- Posted by: Kelly Vista
- Posted on: January 18 2005 11:18 EST
I am debating using the Command pattern as my primary strategy for implementing my enterprise app business logic. The general idea is to have only a few types of abstract commands (with various types of transactional integrity) and implement each use case as a command. I guess the popular alternative (or, more correctly, the norm) is to implement session facades for this.
However, I am attracted to the Command pattern because of its simplicity, it's rapid application development angle, its disconnected-ness from EJB (e.g., a modification to a command does not mean touching any EJB at all, just the command class), and the ability for implementing cross-cutting features.
I am also familiar with it's drawbacks (e.g., maintainability for large numbers of commands, per the Marinescu 2002 EJB Patterns book).
Nevertheless, I have never tried this approach and was curious if others had feedback or case studies.
Best regards --
Forgot to add that the result of my design will be a small set of stateless session beans with an execute() interface.
No entity beans (will use Hibernate) and may very well eventually implement a Message bean interface with a similar executeAsynchronously() type method.
So, very few stateless session beans -- mainly there for remote client acceessibility.
Best regards --
I've done something similar in the past. It was in Tuxedo, but the premis is the same. We had a tuxedo service (comparable to a SLSB) and that tuxedo service used the parameters passed into it as parameterd to a Factory Singleton which created a concrete strategy object based on the request that was coming in. (see strategy pattern from GOF http://www.dofactory.com/Patterns/PatternStrategy.aspx)
This allowed us to separate the various ways of processing a response into logical strategies. E.G. if a credit card charge response is positive then you will do something entirely diffent that if it was not.
This was good for a single initiator of a transaction that could possibly do different things. The caveat is the API to this setup must be constant. if you are using this for too many different types of transactions then it will get confusing.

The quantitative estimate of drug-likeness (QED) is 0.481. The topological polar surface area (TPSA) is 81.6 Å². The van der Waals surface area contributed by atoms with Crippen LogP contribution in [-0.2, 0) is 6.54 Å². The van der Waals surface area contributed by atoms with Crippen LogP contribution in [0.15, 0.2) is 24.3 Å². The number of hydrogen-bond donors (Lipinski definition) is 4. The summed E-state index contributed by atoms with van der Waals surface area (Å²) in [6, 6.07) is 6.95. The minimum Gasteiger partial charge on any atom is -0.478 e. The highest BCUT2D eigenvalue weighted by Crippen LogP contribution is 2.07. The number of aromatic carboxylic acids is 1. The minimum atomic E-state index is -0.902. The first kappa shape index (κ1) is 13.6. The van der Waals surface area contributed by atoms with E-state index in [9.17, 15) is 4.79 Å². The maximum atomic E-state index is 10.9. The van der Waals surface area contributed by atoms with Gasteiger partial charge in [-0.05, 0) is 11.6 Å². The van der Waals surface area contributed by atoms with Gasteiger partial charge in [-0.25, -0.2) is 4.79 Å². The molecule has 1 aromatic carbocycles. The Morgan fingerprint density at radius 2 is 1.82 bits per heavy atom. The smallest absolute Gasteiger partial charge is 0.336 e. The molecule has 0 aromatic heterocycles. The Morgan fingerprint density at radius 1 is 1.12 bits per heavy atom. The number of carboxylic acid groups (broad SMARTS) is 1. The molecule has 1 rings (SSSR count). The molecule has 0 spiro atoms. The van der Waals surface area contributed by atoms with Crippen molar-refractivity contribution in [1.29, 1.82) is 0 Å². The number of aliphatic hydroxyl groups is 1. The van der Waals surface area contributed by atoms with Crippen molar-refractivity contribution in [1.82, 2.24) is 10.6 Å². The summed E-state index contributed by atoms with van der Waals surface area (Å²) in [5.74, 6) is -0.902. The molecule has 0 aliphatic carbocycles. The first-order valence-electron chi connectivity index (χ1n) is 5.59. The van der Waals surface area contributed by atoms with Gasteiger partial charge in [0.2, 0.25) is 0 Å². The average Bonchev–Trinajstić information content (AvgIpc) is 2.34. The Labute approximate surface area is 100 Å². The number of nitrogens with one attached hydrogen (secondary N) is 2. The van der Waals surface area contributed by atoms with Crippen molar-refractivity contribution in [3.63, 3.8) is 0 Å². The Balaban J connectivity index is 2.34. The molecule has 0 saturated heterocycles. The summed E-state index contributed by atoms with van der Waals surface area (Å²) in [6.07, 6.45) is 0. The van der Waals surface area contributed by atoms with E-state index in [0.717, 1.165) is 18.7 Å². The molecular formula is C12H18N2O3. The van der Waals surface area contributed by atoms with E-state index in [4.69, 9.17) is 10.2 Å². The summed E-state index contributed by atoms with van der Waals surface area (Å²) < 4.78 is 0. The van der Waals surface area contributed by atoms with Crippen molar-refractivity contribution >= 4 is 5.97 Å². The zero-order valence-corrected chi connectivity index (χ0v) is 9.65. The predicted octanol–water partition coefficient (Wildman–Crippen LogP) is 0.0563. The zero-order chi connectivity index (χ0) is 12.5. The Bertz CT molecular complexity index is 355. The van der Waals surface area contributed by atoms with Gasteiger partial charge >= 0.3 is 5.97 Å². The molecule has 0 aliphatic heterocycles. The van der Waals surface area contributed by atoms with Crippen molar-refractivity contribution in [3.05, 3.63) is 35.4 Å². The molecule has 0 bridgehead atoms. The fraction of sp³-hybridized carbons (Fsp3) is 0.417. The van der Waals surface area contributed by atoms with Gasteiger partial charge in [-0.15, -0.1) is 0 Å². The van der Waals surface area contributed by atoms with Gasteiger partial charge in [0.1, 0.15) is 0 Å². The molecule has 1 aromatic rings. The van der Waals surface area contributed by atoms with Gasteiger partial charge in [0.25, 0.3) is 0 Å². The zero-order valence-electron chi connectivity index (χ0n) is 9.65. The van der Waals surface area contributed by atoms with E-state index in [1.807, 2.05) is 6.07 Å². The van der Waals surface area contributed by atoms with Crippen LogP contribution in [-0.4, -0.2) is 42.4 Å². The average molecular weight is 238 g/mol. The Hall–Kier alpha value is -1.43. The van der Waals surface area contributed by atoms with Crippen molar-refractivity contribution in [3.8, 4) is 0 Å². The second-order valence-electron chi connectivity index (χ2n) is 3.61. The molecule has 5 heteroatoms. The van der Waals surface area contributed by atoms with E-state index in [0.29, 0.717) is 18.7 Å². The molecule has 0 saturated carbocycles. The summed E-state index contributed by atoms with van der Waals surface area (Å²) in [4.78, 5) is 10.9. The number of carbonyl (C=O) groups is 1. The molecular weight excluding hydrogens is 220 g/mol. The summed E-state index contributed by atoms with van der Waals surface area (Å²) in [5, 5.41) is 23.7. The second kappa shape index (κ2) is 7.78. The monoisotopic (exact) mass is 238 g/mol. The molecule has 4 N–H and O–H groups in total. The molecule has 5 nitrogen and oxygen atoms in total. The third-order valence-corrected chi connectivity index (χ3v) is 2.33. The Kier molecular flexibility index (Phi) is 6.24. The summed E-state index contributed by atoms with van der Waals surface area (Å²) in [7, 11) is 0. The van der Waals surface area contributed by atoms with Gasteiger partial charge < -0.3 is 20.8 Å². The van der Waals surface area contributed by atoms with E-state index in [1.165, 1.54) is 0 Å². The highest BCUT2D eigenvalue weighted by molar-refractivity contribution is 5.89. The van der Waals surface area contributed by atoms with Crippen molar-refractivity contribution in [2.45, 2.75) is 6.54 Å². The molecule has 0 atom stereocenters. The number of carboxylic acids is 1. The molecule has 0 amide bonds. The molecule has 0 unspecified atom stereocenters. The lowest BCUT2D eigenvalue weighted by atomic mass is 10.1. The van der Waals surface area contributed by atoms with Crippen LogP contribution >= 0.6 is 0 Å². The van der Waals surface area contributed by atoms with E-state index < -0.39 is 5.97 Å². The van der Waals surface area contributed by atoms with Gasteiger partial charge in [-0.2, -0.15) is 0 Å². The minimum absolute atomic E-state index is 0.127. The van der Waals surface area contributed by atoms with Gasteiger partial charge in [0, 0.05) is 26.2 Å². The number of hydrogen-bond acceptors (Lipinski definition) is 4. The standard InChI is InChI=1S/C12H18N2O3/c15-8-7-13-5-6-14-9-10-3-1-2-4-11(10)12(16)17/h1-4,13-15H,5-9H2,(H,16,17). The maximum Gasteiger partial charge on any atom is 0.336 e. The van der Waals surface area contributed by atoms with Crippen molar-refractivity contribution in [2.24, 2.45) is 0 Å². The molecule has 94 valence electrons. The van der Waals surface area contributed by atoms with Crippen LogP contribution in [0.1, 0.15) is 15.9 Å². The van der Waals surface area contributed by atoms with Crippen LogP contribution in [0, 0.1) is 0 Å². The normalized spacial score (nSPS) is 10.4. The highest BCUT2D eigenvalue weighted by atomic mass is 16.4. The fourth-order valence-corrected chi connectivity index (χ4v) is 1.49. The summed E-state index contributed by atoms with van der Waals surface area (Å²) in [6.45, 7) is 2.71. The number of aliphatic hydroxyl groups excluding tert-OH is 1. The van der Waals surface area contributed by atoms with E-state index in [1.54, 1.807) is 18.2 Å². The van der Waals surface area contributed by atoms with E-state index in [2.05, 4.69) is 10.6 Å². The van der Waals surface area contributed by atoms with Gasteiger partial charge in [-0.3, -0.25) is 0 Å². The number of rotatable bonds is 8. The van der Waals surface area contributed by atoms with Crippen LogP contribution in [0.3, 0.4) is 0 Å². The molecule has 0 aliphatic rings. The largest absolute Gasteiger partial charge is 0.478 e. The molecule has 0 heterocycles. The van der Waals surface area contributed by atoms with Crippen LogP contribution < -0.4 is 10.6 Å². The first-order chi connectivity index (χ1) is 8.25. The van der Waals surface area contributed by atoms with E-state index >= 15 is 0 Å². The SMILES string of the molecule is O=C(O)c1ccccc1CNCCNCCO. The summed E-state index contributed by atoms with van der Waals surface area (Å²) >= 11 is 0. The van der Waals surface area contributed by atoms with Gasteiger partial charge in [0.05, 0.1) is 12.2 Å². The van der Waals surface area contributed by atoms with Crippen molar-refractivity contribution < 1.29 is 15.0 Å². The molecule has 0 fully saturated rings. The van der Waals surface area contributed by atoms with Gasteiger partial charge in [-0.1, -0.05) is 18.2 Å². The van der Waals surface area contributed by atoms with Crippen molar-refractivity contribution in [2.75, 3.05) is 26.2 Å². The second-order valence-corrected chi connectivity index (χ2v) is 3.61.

I've also seen something similar before the tuxedo thing. We had a single service with a generic way of passing parameters exposed through DCOM. The service would inspect the parameters to determine which sub-service to call. It may have been a nice solution, but the pattern was bastardized for simplicity sake by putting business logic in the main service and it quickly grew in to a maintenance nightmare.
It's an interesting concept to try to initiate every transaction from a single API/EJB. If the cost of implementing a SLSB EJB was high, then I might consider this methodology. Since its not, I think I would prefer the traditional approach of SLSBs for each transaction with the use of a strategy where appropriate. Besides, using this approach might elimiate some of the features of using SLSB like having different pooling strategies for various SLSBs.
In my project I need to use Tuxedo services in the same way as you did (with a tuxedo service facade). Can you give me more information about how was constructed your solution!?
I'm not sure what you're actually looking for, but here's a brain dump:
The tuxedo API we used as FML. In some cases we used views. Either way we packaged the data passed to the service into an object named Request.
We then used a factory which took the Request as a parameter. The factory inspected the Request and created the class which implemented the business transaction that should be used to process that request. The API to the business transaction simply took the Request as a Parameter.
You can then have as many specialized implementations of the business transaction implementation as necessary to process the various types of requests. You keep logic common to all business transactions in a base class, but be weary of how much you try to stuff in a base class. The cost of making some logic generic may overpower the benifit of having it in one place instead of many.
In most of the situations we used this patter, the response consited of just the tuxedo service error code (pass or fail). If you need to actually pass back data you will need to consider that into your design.
Keep in mind, these Requests were all related (e.g. we were always processing a credit card response or a response from a request to ship some product, but there were a multitude of various response types and different ways to handle them. You don't want to fall into the trap of having 1 Tuxedo service to process all requests (which I've seen before).